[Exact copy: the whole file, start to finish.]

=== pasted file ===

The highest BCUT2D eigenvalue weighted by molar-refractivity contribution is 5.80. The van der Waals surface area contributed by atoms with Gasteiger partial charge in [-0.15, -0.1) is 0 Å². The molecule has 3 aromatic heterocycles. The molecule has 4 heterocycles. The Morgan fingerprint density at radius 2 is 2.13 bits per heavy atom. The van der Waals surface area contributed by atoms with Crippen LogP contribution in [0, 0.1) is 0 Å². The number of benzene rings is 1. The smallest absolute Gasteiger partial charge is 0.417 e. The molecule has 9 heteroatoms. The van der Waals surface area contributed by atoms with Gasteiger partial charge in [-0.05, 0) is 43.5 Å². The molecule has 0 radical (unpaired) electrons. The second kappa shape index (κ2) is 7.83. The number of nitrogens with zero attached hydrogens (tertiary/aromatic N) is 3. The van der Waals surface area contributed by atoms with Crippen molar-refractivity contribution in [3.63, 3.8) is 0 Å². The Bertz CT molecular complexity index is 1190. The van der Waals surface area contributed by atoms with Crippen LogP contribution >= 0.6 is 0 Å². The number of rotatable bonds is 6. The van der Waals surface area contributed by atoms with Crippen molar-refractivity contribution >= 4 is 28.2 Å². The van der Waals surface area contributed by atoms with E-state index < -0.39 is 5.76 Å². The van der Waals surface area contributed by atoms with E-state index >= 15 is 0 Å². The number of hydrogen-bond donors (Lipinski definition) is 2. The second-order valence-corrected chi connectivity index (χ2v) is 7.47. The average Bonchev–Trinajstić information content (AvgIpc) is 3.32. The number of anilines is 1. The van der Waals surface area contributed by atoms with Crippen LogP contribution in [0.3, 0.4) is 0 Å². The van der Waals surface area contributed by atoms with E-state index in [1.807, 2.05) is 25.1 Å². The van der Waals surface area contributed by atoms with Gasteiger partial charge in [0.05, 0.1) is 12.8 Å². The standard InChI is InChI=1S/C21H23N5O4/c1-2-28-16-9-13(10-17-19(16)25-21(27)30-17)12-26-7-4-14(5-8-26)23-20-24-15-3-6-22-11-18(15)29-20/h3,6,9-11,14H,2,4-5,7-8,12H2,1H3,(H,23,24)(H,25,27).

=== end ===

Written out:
The highest BCUT2D eigenvalue weighted by molar-refractivity contribution is 5.80. The van der Waals surface area contributed by atoms with Gasteiger partial charge in [-0.15, -0.1) is 0 Å². The molecule has 3 aromatic heterocycles. The molecule has 4 heterocycles. The Morgan fingerprint density at radius 2 is 2.13 bits per heavy atom. The van der Waals surface area contributed by atoms with Crippen LogP contribution in [0, 0.1) is 0 Å². The number of benzene rings is 1. The smallest absolute Gasteiger partial charge is 0.417 e. The molecule has 9 heteroatoms. The van der Waals surface area contributed by atoms with Gasteiger partial charge in [-0.05, 0) is 43.5 Å². The molecule has 0 radical (unpaired) electrons. The second kappa shape index (κ2) is 7.83. The number of nitrogens with zero attached hydrogens (tertiary/aromatic N) is 3. The van der Waals surface area contributed by atoms with Crippen molar-refractivity contribution in [3.63, 3.8) is 0 Å². The Bertz CT molecular complexity index is 1190. The van der Waals surface area contributed by atoms with Crippen LogP contribution >= 0.6 is 0 Å². The number of rotatable bonds is 6. The van der Waals surface area contributed by atoms with Crippen molar-refractivity contribution >= 4 is 28.2 Å². The van der Waals surface area contributed by atoms with E-state index < -0.39 is 5.76 Å². The van der Waals surface area contributed by atoms with E-state index >= 15 is 0 Å². The number of hydrogen-bond donors (Lipinski definition) is 2. The second-order valence-corrected chi connectivity index (χ2v) is 7.47. The average Bonchev–Trinajstić information content (AvgIpc) is 3.32. The number of anilines is 1. The van der Waals surface area contributed by atoms with Crippen LogP contribution in [0.3, 0.4) is 0 Å². The van der Waals surface area contributed by atoms with E-state index in [1.807, 2.05) is 25.1 Å². The van der Waals surface area contributed by atoms with Gasteiger partial charge in [0.05, 0.1) is 12.8 Å². The standard InChI is InChI=1S/C21H23N5O4/c1-2-28-16-9-13(10-17-19(16)25-21(27)30-17)12-26-7-4-14(5-8-26)23-20-24-15-3-6-22-11-18(15)29-20/h3,6,9-11,14H,2,4-5,7-8,12H2,1H3,(H,23,24)(H,25,27).